Madrid Palaces  

  The Royal Palace  

  Palacio de las Cortes  

  Senate Palace  

  Casa de las Siete Chimeneas  

  Casa de Cisneros  

  Casa de los Lujanes  

  Casa de la Villa  

  Palacio de Abrantes  

  Palacio de Santa Cruz  

  Palacio de Uceda  

  Palacio de Cristal  

  Palacio de Velázquez  

  Palacio de Villahermosa  



Palacio de Cristal

Located in the centre of the Buen Retiro Park in central Madrid is an imposing glass palace modelled on London's Crystal Palace. It was built around 36 years after its London counterpart in 1887, and designed by the architect Ricardo Velázquez Bosco who was responsible for another building in the park, the Palacio de Velázquez. He had also worked on such prestigious restoration projects as the Mezquita in Córdoba and the Alhambra in Granada.

The Palacio de Cristal, in the shape of a Greek cross, is made almost entirely of glass set in an iron framework on a brick base, which is decorated with ceramics. Its domed roofs makes the structure over 22 metres high. The glass palace was created in 1887 to house exotic flora and fauna as part of an exhibition on the Philippines, which was then still a Spanish colony. The exhibition spilled out into the park itself, and included a reconstruction of a native Philippino village. The palace is used today for contemporary art exhibitions organised through the Reina Sofia Museum.

In front of the entrance to the palace are steps leading down into the large artificial lake of the Retiro Park. The lake contains ducks. geese, black swans and terrapins, who will swim close to the steps, or you can hire boats on the lake for a closer view.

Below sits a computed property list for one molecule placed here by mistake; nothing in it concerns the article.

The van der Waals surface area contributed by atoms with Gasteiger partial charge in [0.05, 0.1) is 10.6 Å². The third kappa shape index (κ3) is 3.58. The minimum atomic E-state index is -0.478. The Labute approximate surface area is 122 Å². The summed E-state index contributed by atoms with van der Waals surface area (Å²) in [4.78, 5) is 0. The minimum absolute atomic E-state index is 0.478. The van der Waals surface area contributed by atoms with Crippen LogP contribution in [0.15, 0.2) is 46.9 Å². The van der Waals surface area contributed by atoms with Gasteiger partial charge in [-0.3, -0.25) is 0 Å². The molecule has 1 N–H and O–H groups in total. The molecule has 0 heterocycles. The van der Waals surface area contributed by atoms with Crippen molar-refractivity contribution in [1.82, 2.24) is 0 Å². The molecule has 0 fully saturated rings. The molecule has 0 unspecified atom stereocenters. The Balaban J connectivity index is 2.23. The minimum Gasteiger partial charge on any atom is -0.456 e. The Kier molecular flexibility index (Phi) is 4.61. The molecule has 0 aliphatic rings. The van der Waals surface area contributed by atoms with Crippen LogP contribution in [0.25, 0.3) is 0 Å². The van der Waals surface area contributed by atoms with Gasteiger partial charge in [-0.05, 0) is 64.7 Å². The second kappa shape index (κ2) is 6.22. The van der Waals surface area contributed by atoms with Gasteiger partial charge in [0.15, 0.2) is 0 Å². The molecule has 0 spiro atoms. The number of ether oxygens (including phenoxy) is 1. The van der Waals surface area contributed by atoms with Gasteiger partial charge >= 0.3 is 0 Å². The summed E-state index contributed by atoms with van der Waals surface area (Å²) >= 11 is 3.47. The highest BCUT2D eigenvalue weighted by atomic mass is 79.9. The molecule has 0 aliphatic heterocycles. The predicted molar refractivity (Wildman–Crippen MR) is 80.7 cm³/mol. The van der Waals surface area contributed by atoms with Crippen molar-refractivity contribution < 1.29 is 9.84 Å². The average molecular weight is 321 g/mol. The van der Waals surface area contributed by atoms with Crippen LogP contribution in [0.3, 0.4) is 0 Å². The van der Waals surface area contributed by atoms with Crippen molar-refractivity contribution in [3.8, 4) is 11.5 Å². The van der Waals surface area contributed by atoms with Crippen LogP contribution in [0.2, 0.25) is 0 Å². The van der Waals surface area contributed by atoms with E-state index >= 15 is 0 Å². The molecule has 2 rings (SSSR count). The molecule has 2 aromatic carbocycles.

Only 19 years earlier, in 1868, the Parque del Buen Retiro had become the property of the City of Madrid. Prior to that, it had been the site of a Royal Palace and grounds. The original residence, built in 1632 for Philip IV, was located outside the official town limits as a royal retreat, but was destroyed during the Napoleonic period, and in the 17th century the grounds became a focus for festivals, bullfights, mock naval battles and theatre.

The park is set in around 130 hectares with a wide variety of over 15,000 trees, and is the venue for Madrid's annual book fair in May and June, where a long avenue of stalls present literature from all over the world in a variety of languages. There are a number of entrances to the park, the main one being in the Plaza de la Independencia, with other gates in the Calle de Alcala or Calle O'Donnell. The closest metro stations are Retiro and Banco de España.

From October to April, it is open from 10am to 6pm, closing at 4pm on Sundays and holidays. From May to September, it is open from 11am to 8pm, closing at 6pm on Sundays and holidays. It is closed to the public on Tuesdays year round.

The following links show recommended tourist accommodation near the Retiro Park:

Second photo courtesy of Jose M. Azcona



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